Topps has recalled its 2015 Tribute Baseball product. The company’s first high-end baseball issue of 2015, unveiled earlier this week, was plagued with smudged, smeared and streaky autographs.
Collectors and case breakers who ripped open the first boxes of 2015 Topps Tribute late Tuesday and Wednesday were dismayed to find many of the signed cards in the $250-300 per box product fraught with quality issues.
It appears as if a problem with the UV coating on the cards affected most of those that had been signed in blue ink.
On Friday, Topps issued this statement:
Topps has been investigating complaints regarding the quality of the autographed cards in the just-released 2015 Topps Tribute Baseball and has confirmed that many autographed cards are damaged due to a UV contamination on the card.
As a result of our investigation and to rectify the situation, Topps is initiating a complete recall of the product.
Those in possession of unopened boxes should return them no later than Friday, March 27, 2015 to the authorized distributor or store from which the box was purchased for a full refund.
In addition, between now and June 30, 2015, anyone in possession of a damaged autographed card (not in pack) can exchange the card by contacting Topps Customer Service. Exchanges will be made for another card of equal or greater value, plus a bonus autographed or relic card (valued at the company’s discretion).
Topps appreciates your understanding in this matter. We stand firmly behind all our products and apologize for any inconvenience this may have caused.
Topps took to social media Thursday to respond to complaints, first indicating it wasn’t sure what happened but later promising to release the results of its findings and what it plans to do.
@LiveCaseBreak We still have to do a proper investigation into how and where the issues occurred.
— Topps Company (@toppscards) March 19, 2015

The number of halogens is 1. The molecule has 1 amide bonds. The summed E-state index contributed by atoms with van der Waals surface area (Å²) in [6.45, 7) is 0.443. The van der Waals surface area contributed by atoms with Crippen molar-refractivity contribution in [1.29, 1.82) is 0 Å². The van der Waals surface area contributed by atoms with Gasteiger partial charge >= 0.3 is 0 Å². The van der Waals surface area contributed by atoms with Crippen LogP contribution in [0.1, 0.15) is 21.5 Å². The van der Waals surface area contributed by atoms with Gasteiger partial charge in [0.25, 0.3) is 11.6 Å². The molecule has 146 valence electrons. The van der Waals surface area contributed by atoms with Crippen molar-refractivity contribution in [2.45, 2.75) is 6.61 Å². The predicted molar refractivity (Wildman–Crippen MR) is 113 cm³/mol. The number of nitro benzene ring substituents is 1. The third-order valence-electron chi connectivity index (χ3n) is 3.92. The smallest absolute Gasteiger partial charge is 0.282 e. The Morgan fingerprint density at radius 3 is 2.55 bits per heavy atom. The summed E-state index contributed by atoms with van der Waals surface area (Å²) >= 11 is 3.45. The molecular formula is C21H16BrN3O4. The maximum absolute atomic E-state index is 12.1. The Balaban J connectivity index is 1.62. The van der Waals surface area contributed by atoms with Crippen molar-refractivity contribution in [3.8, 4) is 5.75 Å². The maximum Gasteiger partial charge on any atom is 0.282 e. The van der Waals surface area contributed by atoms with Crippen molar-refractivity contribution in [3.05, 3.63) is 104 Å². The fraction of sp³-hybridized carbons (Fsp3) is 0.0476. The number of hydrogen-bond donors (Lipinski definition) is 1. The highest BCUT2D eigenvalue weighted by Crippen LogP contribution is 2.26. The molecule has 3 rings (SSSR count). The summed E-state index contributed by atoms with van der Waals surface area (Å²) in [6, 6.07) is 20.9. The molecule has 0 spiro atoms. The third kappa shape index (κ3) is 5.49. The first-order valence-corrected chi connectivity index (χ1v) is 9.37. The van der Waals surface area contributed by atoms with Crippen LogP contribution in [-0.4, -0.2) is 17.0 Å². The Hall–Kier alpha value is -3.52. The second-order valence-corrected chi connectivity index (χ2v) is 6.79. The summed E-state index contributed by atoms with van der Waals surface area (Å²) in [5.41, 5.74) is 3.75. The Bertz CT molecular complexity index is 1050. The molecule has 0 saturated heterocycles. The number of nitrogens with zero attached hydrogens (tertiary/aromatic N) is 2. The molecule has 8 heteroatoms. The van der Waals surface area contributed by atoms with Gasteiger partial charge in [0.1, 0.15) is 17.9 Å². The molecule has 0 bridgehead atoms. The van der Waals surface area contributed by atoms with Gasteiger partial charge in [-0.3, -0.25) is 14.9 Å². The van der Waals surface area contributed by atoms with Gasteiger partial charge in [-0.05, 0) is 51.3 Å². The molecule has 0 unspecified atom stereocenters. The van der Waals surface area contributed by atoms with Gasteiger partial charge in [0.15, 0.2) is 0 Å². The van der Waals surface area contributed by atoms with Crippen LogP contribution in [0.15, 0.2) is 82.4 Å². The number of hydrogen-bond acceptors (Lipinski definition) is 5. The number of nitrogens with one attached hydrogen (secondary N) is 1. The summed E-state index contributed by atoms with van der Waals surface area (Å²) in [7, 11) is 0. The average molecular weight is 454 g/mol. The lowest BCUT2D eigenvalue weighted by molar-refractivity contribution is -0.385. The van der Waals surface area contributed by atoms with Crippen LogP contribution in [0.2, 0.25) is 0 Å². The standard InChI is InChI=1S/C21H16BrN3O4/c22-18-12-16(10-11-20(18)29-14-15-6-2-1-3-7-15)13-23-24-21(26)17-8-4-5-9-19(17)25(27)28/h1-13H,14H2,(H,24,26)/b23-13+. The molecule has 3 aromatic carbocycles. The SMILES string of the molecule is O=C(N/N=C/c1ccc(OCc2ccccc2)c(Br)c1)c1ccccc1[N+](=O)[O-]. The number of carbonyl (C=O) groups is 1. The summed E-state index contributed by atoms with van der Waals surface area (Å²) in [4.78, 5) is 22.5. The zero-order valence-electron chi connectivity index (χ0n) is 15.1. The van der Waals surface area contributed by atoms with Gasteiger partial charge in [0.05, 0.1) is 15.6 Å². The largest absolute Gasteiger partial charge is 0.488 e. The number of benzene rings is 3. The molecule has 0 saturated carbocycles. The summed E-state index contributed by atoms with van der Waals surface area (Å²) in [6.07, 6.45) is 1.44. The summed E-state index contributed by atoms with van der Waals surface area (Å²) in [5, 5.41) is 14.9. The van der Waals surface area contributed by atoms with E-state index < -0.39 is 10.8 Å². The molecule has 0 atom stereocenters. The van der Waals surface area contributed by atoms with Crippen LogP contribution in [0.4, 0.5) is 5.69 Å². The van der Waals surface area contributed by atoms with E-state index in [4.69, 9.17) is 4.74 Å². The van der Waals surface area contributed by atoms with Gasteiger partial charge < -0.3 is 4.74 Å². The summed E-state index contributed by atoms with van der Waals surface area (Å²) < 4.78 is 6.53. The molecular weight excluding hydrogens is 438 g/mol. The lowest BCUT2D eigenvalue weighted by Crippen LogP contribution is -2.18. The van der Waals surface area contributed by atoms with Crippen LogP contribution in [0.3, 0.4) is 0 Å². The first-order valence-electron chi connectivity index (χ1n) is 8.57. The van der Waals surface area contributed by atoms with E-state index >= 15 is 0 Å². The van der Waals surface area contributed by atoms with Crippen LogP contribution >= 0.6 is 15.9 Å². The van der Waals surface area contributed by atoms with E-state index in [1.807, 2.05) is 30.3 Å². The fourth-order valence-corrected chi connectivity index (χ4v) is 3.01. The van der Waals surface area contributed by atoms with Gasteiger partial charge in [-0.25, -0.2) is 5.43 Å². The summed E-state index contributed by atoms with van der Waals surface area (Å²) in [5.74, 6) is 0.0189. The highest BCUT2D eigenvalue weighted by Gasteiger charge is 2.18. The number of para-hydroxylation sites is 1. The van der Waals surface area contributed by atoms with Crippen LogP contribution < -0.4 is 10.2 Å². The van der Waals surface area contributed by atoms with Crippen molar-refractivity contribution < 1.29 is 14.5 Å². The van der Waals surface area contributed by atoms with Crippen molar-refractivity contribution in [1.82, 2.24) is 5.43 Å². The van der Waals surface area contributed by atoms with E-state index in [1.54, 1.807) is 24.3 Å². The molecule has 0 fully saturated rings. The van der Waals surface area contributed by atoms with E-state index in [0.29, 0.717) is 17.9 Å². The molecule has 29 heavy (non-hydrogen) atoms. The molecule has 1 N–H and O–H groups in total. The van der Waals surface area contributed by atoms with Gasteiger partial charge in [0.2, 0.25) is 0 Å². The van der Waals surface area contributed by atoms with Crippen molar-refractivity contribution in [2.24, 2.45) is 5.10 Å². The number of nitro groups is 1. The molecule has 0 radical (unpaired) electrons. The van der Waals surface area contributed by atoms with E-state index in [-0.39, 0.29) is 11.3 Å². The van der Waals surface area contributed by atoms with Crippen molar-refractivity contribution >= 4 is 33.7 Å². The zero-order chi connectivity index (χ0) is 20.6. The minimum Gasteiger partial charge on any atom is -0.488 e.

@yrag12osu we are just as upset about this as our collectors. — Topps Company (@toppscards) March 19, 2015
The company may be planning to recall the product. Major online retailers stopped offering Tribute to customers on Thursday. Topps will also have to deal with the aftermath of cases and boxes that have already been opened. In such cases, it’s often wise to hang on to wrappers and proofs of purchase. It’s also likely Topps may offer some sort of exchange program for cards with poor quality signatures.
Each box of Tribute contains 18 cards with three autographs and three relics. Not every autograph has been affected by the issues but some have opened boxes in which all of the autographs had been affected.
It appears as if the card stock was not entirely receptive to the type of pens that may have been used with the signatures.
When pre-sell information was released last fall, the company touted its plans to have all autographs signed on card rather than applying signed stickers.
In a YouTube video Topps produced to provide instructions for players on signing the cards that were sent to them, athletes are told to use the “blue Stabilo marker” Topps included.
Some shop owners, dealers and case breakers took to social media to express their frustration with the product, which had otherwise generated fairly favorable reviews in the first hours of release.
While quality control problems have cropped up with Topps, Panini and other card manufacturers over the years, the Tribute trouble may be the most widespread autograph issue that has occurred since they became staples of the modern card market.
Last year, Panini apologized after the wrong swatches of jersey material were included in some of its Flawless football cards, another high end release. In 2012, Topps had chipping issues with the edges of its pricey Five Star product.
You can see what’s coming out of Tribute and being listed on eBay here.